Seventh Circuit Allows Firefighter’s First Amendment and Due Process Case to Go Forward

On May 10, 2010, in Kodish v. Oakbrook Terrace Fire Protection District, the Seventh Circuit held that it was error to grant the defendant’s motion for summary judgment.  The court’s ruling allows the plaintiff’s claims, that he was terminated as a firefighter by the District in retaliation for exercising his First Amendment speech rights and that he had a property right in continued employment, to proceed.  The Plaintiff, Kodish, had been a firefighter for over one year. However, during four of his sixteen months of employment, he was on medical leave.  The applicable Illinois Fire Protection Act provides that the right to continued employment in the absence of just cause for termination attaches only after a firefighter “holds” his position for one year or longer.

The court found that “holding a position” for one year or longer did not require one to perform his job duties without interruption during that period.  Rather, the requirement was satisfied by a “colorable appointment coupled with performance of the duties of the position and remuneration therefor.”  Because Kodish met this standard notwithstanding his period of medical leave and interrupted employment, the court found that he had a property interest in continued employment.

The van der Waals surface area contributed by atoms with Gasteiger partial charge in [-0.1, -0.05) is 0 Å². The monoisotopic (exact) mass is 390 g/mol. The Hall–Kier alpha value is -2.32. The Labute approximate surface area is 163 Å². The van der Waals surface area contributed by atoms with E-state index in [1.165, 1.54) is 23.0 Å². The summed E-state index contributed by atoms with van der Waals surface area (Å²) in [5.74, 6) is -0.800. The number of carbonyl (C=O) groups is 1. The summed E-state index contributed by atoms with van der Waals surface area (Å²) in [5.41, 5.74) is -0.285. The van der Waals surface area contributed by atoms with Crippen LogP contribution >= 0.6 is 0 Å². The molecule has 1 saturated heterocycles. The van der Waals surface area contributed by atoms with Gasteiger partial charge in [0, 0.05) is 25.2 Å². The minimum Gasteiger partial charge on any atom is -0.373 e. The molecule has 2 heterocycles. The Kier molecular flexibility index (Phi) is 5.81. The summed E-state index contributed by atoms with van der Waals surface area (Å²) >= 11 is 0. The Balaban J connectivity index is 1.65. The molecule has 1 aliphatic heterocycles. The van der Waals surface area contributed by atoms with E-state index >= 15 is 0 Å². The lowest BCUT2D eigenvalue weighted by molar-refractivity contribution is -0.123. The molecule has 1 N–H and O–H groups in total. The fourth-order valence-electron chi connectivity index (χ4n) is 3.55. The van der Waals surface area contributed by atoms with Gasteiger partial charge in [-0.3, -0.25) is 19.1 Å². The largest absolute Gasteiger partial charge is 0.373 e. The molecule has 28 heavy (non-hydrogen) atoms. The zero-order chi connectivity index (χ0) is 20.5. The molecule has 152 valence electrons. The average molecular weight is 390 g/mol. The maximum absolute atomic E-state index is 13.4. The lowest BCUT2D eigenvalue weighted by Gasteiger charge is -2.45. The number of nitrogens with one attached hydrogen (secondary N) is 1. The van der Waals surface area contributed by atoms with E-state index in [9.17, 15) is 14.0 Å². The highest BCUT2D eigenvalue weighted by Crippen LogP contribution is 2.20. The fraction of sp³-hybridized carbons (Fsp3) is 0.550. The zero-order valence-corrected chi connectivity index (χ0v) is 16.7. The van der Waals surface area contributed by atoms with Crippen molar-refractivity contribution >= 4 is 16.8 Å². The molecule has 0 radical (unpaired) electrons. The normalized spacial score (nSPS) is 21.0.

With respect to Kodish’s First Amendment claim, the court found that given circumstantial evidence that the District Chief  had  anti-union animus and the District’s Board did not conduct its own investigation, but instead relied upon the Chief, it was error to hold that there was no genuine question of fact and that the District was entitled to Judgment as a matter of law.

The court’s decision is particularly noteworthy for its in-depth discussion of a public employee’s right to continued employment and its construction of what it means to “hold a position.”

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